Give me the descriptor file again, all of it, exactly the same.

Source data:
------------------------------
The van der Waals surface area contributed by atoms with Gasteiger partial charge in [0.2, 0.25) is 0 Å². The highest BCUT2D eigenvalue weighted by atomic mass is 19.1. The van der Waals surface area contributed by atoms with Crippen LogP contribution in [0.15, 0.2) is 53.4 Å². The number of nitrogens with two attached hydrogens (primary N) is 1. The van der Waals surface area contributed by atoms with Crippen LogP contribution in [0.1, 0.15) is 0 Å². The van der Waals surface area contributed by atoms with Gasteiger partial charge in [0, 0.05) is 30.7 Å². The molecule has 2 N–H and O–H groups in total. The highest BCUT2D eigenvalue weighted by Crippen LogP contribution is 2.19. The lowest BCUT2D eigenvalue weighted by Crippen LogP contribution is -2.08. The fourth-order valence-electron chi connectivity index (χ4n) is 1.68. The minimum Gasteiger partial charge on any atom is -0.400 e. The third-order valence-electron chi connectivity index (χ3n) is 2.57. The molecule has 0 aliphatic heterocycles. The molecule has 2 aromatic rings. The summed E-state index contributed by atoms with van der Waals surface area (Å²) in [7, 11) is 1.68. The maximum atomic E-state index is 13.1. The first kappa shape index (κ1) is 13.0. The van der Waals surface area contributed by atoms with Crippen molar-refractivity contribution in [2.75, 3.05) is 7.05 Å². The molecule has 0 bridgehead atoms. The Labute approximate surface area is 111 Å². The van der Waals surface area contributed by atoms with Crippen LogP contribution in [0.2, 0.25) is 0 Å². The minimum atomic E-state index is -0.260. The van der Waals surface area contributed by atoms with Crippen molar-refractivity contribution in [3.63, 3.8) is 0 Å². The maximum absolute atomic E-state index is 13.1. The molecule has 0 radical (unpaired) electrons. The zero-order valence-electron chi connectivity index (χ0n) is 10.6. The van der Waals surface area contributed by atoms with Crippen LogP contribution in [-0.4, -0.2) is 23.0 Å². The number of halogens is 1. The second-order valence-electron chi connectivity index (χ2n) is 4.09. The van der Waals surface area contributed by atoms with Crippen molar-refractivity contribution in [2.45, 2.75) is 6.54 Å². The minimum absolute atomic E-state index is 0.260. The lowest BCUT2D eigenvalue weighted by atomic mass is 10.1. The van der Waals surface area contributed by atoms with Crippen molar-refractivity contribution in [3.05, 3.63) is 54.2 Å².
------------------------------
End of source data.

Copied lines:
The van der Waals surface area contributed by atoms with Gasteiger partial charge in [0.2, 0.25) is 0 Å². The highest BCUT2D eigenvalue weighted by atomic mass is 19.1. The van der Waals surface area contributed by atoms with Crippen LogP contribution in [0.15, 0.2) is 53.4 Å². The number of nitrogens with two attached hydrogens (primary N) is 1. The van der Waals surface area contributed by atoms with Crippen LogP contribution in [0.1, 0.15) is 0 Å². The van der Waals surface area contributed by atoms with Gasteiger partial charge in [0, 0.05) is 30.7 Å². The molecule has 2 N–H and O–H groups in total. The highest BCUT2D eigenvalue weighted by Crippen LogP contribution is 2.19. The lowest BCUT2D eigenvalue weighted by Crippen LogP contribution is -2.08. The fourth-order valence-electron chi connectivity index (χ4n) is 1.68. The minimum Gasteiger partial charge on any atom is -0.400 e. The third-order valence-electron chi connectivity index (χ3n) is 2.57. The molecule has 0 aliphatic heterocycles. The molecule has 2 aromatic rings. The summed E-state index contributed by atoms with van der Waals surface area (Å²) in [7, 11) is 1.68. The maximum atomic E-state index is 13.1. The first kappa shape index (κ1) is 13.0. The van der Waals surface area contributed by atoms with Crippen molar-refractivity contribution in [2.75, 3.05) is 7.05 Å². The molecule has 0 bridgehead atoms. The Labute approximate surface area is 111 Å². The van der Waals surface area contributed by atoms with Crippen LogP contribution in [0.2, 0.25) is 0 Å². The minimum atomic E-state index is -0.260. The van der Waals surface area contributed by atoms with Crippen molar-refractivity contribution in [3.63, 3.8) is 0 Å². The maximum absolute atomic E-state index is 13.1. The molecule has 0 radical (unpaired) electrons. The zero-order valence-electron chi connectivity index (χ0n) is 10.6. The van der Waals surface area contributed by atoms with Crippen LogP contribution in [-0.4, -0.2) is 23.0 Å². The number of halogens is 1. The second-order valence-electron chi connectivity index (χ2n) is 4.09. The van der Waals surface area contributed by atoms with Crippen molar-refractivity contribution in [2.45, 2.75) is 6.54 Å². The minimum absolute atomic E-state index is 0.260. The lowest BCUT2D eigenvalue weighted by atomic mass is 10.1. The van der Waals surface area contributed by atoms with Crippen molar-refractivity contribution in [3.05, 3.63) is 54.2 Å².